The IONODE make Ionode solid-state Surfactant Electrode indicates the potentiometric endpoint when titrating anionic or cationic surfactants in solution. The specially designed solid-state surfactant electrodes will allow the end user to re-generate the active surface.

Anionic surfactants can be titrated with cationic surfactants and vice versa. In contrast to the classical “two-phase titration” according to Epton, the titration with the anionic and cationic surfactants electrodes can be performed without chloroform.

The surfactant ISE provides help here in many cases and also benefits the environment. It has been specially developed for surfactant determinations using potentiometric indication.


Prior to first usage, or after long term storage, just remove the protection cap from the bottom of the electrode and immerse the electrode in deionized water for thirty minutes.

Remove rubber sleeve placed over the filling hole.

The reference half-cell of the combination electrode (or the reference chamber of the reference electrode) should be filled with 3M KCL filling solution

Connect the electrode to the meter.


Acidic (or alkaline) rinse solution should be used to rinse the electrode between measurements.
To recondition an electrode when the response had become noisy, sluggish, or irreproducible, soak in slightly acidic (or alkaline) deionized water for about one hour to clean the membrane.

Surfactant Electrode may be stored in deionized water for short periods of time. For storage over 3 weeks, rinse and dry the membrane element and cover the tip with any protective cap shipped with the electrode(s).

The reference half-cell of the combination electrode (or the reference chamber of the reference electrode) should be drained of filling solution, and the rubber sleeve placed over the filling hole.

The electrode is best conditioned by two to three titrations whose results should be ignored.
Adherent deposits are removed with a lint-free tissue paper, moistened in methanol. In sample changer operation, the electrodes are dipped briefly in methanol, while stirring.
The electrode (PVC membrane) is not resistant towards almost any organic solvents. Chloroform, hydrocarbons, acetone, MIBK, tetrahydrofuran, etc. destroys the electrode. High proportions of methanol (30 – 40%) or ethanol (20%) in the solvent shorten the lifetime of the electrode.

Several thousand titrations can be performed with the electrode under normal conditions. Evidence of a decrease in the responding behaviour of the electrode is shown in flatter titration curves and a shortened potential range. For a short time, such an electrode can be regenerated by submerging it for 30 min. in a sodium dodecyl sulphate solution (0.005 mol/L). If this does not help, the electrode must be re-generated (refer to re-generation section) or replaced.


The surfactant electrode will last six months in normal laboratory use. Continuous titrations on an automatic sample changer might shorten operational lifetime to several months. In time, the response time will increase and the titration endpoint breaks will not be as sharp. At this point, titration is impossible and electrode replacement is required.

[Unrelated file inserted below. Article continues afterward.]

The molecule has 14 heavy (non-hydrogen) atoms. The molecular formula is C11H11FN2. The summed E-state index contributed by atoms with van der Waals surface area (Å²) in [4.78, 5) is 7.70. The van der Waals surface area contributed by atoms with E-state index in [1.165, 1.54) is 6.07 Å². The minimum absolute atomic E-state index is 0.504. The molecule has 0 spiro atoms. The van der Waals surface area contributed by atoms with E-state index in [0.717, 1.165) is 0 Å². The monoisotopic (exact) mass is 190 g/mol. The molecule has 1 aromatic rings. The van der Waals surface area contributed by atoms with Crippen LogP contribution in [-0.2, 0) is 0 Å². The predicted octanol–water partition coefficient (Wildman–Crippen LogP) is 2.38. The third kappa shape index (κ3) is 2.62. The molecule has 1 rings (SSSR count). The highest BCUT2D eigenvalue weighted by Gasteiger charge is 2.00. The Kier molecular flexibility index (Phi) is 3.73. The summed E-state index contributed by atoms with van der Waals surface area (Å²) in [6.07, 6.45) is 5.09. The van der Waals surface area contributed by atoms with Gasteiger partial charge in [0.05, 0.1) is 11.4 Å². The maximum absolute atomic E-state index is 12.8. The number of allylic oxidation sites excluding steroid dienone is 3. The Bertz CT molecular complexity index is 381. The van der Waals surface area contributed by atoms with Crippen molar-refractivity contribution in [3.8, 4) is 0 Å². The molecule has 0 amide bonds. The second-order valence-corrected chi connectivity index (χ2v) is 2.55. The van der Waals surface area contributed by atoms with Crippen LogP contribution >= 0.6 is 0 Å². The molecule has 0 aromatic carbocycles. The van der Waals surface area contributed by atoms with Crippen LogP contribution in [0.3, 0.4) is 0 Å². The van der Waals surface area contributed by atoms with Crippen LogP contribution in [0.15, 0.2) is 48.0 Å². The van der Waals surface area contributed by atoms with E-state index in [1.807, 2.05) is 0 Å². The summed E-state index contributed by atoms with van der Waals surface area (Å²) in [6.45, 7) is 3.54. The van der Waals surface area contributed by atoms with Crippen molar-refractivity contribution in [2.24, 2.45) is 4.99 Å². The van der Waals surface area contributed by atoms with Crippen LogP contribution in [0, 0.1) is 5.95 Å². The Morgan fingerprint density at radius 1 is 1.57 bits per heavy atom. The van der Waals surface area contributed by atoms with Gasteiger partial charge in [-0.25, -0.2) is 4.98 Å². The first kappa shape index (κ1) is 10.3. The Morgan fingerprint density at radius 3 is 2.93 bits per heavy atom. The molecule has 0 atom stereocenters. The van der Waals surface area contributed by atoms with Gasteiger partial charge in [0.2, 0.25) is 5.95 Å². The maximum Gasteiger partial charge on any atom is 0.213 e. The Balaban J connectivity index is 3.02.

To regeneration of the sensitive surface, the regeneration kit is required. Remove the spent membrane by rubbing against P4000 polishing paper supplied until the silverish coloured substrate is fully exposed. Then using a cotton tip soaked with 1 µm micro-polishing agent to rubbing against the surface for around 1 minute. Rinse off with deionised water, wait the surface dry before application of the regeneration solution.
Put the electrode upside down with the polished surface facing up. Pipette 100 µL of the regeneration solution from the vial and drop it onto the silverish surface. Make sure it covers all the metal surface. And let it dry naturally. The electrode will be ready to use the next day.


  • Response time

The time for the analysis may vary, depending on the sample, the titrant, the method, and the equipment used. The average time for manual titration of anionic surfactants is 2-5 minutes.

  • Temperature

The surfactant electrode should be used in the operating range of 0-40°C. The membrane may be permanently destroyed at other temperatures.

  • Reproducibility

The reproducibility of the surfactant electrode can vary significantly on the good laboratory practices of the technician, but will usually be less than 1% with manual techniques and less than 0.5% with automatic techniques.

  • Detection limit

For anionic surfactants, the lower limit of detection is 10 ppm. Good laboratory practice and selection of titrant may allow lower levels of detection for some sample types.

  • pH Effects

The surfactant electrode has an operating pH range of 2 – 12. Use at other pH values can adversely affect the membrane.
For anionic, sulphated and sulphonated surfactants, the analysis should take place at a pH between 2.5 and 4.5. For other samples, the pH range may need to be adjusted. Polyacrylates require adjustment to pH 10, for example.

  • Interferences

Interferences may be caused by any organic anion or cation which chemically resembles the species of interest.


Minimum level of SLS which can be titrated: 10-5M
Maximum level of SLS which can be titrated with 0.05M Hyamine: 5 x 10-2M
pH Range: 2 – 12
Temperature Range: 0 – 40°C
Resistance: 100 Ohms
Size: 120 mm length
12 mm diameter
Reproducibility: ±1.0%
Storage: store in deionised water (short term) or store dry

Give a Reply